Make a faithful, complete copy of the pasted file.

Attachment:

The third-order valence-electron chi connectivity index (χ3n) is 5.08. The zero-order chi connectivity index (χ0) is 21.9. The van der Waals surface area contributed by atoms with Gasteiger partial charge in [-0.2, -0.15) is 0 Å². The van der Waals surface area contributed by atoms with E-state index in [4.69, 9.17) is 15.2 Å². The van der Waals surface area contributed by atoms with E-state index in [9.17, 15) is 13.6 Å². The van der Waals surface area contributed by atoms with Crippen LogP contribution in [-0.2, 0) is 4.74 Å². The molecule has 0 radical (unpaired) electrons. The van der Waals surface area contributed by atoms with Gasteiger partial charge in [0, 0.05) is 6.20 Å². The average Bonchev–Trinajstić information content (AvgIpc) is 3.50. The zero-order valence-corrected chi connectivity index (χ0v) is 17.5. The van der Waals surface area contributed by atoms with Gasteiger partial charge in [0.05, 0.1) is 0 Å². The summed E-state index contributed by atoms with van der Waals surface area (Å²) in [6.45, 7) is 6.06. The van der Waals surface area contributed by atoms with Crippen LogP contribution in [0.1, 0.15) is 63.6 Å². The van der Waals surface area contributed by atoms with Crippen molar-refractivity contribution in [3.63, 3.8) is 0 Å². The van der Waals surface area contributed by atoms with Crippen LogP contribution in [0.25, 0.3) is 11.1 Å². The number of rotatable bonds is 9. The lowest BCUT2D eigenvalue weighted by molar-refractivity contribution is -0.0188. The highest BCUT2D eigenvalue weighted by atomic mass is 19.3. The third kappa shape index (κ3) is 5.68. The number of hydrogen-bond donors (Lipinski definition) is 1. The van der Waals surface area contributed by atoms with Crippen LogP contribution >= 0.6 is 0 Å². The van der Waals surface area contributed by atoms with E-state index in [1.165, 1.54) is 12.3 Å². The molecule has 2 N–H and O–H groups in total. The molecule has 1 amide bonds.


The third-order valence-electron chi connectivity index (χ3n) is 5.08. The zero-order chi connectivity index (χ0) is 21.9. The van der Waals surface area contributed by atoms with Gasteiger partial charge in [-0.2, -0.15) is 0 Å². The van der Waals surface area contributed by atoms with E-state index in [4.69, 9.17) is 15.2 Å². The van der Waals surface area contributed by atoms with E-state index in [9.17, 15) is 13.6 Å². The van der Waals surface area contributed by atoms with Crippen LogP contribution in [-0.2, 0) is 4.74 Å². The molecule has 0 radical (unpaired) electrons. The van der Waals surface area contributed by atoms with Gasteiger partial charge in [0, 0.05) is 6.20 Å². The average Bonchev–Trinajstić information content (AvgIpc) is 3.50. The zero-order valence-corrected chi connectivity index (χ0v) is 17.5. The van der Waals surface area contributed by atoms with Gasteiger partial charge in [0.05, 0.1) is 0 Å². The summed E-state index contributed by atoms with van der Waals surface area (Å²) in [6.45, 7) is 6.06. The van der Waals surface area contributed by atoms with Crippen LogP contribution in [0.1, 0.15) is 63.6 Å². The van der Waals surface area contributed by atoms with Crippen molar-refractivity contribution in [3.63, 3.8) is 0 Å². The van der Waals surface area contributed by atoms with Crippen LogP contribution in [0.25, 0.3) is 11.1 Å². The number of rotatable bonds is 9. The lowest BCUT2D eigenvalue weighted by molar-refractivity contribution is -0.0188. The highest BCUT2D eigenvalue weighted by atomic mass is 19.3. The third kappa shape index (κ3) is 5.68. The number of hydrogen-bond donors (Lipinski definition) is 1. The van der Waals surface area contributed by atoms with Crippen LogP contribution >= 0.6 is 0 Å². The van der Waals surface area contributed by atoms with E-state index in [1.165, 1.54) is 12.3 Å². The molecule has 2 N–H and O–H groups in total. The molecule has 1 amide bonds.